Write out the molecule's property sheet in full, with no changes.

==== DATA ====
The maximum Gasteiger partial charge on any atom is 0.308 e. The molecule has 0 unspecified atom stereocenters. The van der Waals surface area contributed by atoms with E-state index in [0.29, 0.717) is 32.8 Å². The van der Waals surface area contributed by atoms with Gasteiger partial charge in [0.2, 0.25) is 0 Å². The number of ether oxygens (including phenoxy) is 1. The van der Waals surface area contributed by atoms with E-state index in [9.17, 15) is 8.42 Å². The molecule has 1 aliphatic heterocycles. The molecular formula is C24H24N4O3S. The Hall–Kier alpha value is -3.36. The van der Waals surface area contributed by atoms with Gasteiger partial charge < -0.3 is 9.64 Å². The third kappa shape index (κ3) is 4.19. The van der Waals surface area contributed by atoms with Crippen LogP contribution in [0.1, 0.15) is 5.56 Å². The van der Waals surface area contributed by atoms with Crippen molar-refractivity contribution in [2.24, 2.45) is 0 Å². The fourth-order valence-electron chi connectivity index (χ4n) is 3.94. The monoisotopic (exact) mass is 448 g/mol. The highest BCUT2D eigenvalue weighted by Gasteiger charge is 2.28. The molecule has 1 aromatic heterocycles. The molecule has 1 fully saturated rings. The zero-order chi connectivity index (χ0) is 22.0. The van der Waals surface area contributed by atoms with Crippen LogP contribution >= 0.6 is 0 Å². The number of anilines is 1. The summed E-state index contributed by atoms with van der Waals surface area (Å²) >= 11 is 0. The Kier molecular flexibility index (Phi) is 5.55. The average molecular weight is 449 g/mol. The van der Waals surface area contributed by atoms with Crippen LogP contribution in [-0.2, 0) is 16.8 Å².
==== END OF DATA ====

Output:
The maximum Gasteiger partial charge on any atom is 0.308 e. The molecule has 0 unspecified atom stereocenters. The van der Waals surface area contributed by atoms with E-state index in [0.29, 0.717) is 32.8 Å². The van der Waals surface area contributed by atoms with Gasteiger partial charge in [0.2, 0.25) is 0 Å². The number of ether oxygens (including phenoxy) is 1. The van der Waals surface area contributed by atoms with E-state index in [9.17, 15) is 8.42 Å². The molecule has 1 aliphatic heterocycles. The molecular formula is C24H24N4O3S. The Hall–Kier alpha value is -3.36. The van der Waals surface area contributed by atoms with Gasteiger partial charge < -0.3 is 9.64 Å². The third kappa shape index (κ3) is 4.19. The van der Waals surface area contributed by atoms with Crippen LogP contribution in [0.1, 0.15) is 5.56 Å². The van der Waals surface area contributed by atoms with Crippen molar-refractivity contribution in [2.24, 2.45) is 0 Å². The fourth-order valence-electron chi connectivity index (χ4n) is 3.94. The monoisotopic (exact) mass is 448 g/mol. The highest BCUT2D eigenvalue weighted by Gasteiger charge is 2.28. The molecule has 1 aromatic heterocycles. The molecule has 1 fully saturated rings. The zero-order chi connectivity index (χ0) is 22.0. The van der Waals surface area contributed by atoms with Crippen LogP contribution >= 0.6 is 0 Å². The number of anilines is 1. The summed E-state index contributed by atoms with van der Waals surface area (Å²) >= 11 is 0. The Kier molecular flexibility index (Phi) is 5.55. The average molecular weight is 449 g/mol. The van der Waals surface area contributed by atoms with Crippen LogP contribution in [-0.2, 0) is 16.8 Å².